As much as humans think of themselves as rational beings, truth be told, we make a lot of bizarre, illogical, and irrational choices.
Because our brains are wired to rely on shortcuts and patterns to solve problems and make judgment calls quickly.
A month back, I started reading up on these irrational errors of human decision-making called cognitive biases. And the way they affect our lives – from the way we shop, invest, behave to communicate. Charted a 30-day plan- thought I’d be ready.
Recently learned- there are 188 cognitive biases! (The Dunning–Kruger effect: you don’t know what you don’t know)
The brilliant graphic from DesignHacks illustrates these 188 cognitive biases. Contextualized under four themes and a total of twenty sub-themes are our most common failures of rational and critical thinking.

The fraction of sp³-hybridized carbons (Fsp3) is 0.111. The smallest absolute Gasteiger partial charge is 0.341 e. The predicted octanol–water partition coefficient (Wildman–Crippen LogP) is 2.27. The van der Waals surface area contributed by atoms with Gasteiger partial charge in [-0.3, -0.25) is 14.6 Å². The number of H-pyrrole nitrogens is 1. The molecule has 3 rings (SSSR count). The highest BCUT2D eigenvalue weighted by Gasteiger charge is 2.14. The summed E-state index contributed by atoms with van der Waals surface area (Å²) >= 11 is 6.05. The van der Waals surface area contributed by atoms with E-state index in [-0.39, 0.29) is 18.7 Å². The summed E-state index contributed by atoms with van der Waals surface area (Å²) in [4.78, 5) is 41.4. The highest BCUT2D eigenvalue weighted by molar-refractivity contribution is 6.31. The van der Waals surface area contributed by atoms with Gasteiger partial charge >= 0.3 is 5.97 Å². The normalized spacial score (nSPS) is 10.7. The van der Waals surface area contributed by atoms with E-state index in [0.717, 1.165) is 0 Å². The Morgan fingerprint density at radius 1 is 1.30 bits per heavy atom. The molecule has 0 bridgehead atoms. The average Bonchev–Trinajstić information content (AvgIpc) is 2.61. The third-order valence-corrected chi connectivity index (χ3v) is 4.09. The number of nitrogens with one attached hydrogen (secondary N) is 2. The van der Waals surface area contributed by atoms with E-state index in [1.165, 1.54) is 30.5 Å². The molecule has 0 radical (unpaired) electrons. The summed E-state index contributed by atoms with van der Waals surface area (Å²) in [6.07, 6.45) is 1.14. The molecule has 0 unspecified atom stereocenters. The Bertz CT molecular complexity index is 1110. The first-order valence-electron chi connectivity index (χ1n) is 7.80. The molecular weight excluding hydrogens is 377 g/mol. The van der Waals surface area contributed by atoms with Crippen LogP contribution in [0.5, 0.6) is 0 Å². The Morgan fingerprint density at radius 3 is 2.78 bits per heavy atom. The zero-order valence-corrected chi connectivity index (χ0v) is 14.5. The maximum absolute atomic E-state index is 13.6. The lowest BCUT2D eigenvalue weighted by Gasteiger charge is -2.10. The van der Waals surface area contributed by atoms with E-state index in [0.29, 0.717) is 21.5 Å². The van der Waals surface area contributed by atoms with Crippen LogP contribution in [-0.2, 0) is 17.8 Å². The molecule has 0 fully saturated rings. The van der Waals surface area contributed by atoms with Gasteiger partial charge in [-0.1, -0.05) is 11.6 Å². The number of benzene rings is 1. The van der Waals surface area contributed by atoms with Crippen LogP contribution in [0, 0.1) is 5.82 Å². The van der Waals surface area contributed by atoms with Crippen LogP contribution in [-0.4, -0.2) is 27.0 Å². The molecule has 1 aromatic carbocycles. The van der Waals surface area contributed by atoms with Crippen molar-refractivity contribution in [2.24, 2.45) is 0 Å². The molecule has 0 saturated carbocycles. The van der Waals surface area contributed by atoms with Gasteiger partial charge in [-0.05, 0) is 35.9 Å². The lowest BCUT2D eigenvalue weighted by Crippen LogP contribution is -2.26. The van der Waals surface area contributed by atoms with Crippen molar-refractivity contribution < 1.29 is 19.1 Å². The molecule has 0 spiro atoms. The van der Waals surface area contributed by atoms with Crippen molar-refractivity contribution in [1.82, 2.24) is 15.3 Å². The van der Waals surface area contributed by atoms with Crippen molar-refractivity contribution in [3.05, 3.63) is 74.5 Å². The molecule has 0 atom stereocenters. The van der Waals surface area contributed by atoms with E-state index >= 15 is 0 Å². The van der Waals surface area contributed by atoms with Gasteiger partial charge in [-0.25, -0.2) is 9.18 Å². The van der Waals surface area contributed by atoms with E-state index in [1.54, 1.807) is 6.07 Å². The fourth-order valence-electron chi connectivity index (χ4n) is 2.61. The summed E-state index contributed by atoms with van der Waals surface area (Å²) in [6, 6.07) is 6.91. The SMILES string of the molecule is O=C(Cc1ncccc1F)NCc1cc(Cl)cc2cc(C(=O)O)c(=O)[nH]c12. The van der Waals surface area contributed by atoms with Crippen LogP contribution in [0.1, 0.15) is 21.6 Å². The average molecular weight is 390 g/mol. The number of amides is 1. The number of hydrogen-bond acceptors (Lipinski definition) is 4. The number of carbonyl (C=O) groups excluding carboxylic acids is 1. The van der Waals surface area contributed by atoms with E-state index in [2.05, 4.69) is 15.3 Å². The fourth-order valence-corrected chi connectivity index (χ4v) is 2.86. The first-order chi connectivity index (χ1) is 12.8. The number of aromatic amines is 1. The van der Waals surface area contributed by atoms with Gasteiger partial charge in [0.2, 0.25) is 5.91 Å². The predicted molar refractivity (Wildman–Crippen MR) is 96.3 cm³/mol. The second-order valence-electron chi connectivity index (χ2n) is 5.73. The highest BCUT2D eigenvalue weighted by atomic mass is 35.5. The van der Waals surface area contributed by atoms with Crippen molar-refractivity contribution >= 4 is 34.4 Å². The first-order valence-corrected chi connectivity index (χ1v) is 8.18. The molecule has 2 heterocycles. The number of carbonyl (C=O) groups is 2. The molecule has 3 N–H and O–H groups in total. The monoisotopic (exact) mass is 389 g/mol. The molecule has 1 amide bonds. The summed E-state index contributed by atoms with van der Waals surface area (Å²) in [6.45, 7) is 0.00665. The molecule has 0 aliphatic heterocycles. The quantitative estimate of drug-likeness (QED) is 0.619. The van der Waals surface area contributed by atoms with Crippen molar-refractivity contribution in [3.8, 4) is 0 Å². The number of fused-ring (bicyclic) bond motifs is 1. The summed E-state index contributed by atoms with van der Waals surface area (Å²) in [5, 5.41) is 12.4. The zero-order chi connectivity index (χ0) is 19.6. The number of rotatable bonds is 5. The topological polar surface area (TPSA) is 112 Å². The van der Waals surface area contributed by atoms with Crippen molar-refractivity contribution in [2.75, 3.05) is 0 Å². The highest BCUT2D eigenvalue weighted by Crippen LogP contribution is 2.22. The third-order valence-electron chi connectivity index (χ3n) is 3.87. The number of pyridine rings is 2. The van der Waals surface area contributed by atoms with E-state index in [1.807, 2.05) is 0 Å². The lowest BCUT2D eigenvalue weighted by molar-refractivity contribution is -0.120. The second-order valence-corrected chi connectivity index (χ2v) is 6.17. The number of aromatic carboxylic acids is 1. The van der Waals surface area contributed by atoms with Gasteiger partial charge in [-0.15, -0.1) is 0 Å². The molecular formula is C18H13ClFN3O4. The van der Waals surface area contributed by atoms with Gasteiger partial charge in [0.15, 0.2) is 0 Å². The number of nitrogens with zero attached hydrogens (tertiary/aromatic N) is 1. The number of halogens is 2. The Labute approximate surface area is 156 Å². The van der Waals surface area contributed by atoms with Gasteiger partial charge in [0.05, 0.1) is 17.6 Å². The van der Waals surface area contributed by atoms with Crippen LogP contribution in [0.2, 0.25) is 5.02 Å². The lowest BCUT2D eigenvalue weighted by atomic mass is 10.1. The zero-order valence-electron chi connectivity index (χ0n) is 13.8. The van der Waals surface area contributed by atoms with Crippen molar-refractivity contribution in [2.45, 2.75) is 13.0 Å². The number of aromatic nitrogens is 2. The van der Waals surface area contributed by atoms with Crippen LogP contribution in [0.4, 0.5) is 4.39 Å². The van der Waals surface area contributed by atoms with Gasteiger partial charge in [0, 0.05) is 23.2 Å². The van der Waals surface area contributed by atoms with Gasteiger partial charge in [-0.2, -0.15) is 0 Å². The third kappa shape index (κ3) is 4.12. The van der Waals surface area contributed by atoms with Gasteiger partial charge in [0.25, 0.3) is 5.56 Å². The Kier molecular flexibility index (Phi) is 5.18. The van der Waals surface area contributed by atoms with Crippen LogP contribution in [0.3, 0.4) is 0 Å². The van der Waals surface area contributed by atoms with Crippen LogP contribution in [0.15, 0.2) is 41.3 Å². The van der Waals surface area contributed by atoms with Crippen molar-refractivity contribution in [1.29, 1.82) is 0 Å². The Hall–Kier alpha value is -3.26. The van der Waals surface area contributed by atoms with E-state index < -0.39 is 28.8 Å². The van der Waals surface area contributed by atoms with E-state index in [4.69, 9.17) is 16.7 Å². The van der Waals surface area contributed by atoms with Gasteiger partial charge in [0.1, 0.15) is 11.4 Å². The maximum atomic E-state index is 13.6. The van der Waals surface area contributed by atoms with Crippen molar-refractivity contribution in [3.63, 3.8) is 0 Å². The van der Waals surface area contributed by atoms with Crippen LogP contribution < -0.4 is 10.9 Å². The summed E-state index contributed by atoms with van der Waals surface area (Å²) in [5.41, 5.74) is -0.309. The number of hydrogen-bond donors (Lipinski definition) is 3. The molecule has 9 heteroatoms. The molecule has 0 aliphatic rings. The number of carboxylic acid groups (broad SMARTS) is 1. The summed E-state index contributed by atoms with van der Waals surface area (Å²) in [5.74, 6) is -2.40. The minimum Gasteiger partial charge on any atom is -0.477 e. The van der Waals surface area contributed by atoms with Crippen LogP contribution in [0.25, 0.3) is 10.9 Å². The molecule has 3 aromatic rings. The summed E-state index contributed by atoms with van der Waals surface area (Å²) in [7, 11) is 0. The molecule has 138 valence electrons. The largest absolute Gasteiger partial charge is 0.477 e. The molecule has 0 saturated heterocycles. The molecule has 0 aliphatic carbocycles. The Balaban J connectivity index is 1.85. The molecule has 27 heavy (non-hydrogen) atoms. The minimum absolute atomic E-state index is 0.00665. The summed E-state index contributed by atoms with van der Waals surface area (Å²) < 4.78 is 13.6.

Does knowing their names help?
Here’s what I think. As the field of behavioral economics rapidly grows, perhaps more biases will be labeled in the future. But those that are commonly known are given names today because once named, they’re easier to identify, emphasize, analyze, and ultimately avoid in pursuit of socio-cultural progress.
One way I use the visual is to look at areas that are of interest to me, based on introspection and feedback.
E.g. If you Act Fast, you may want to check out the bottom left quadrant.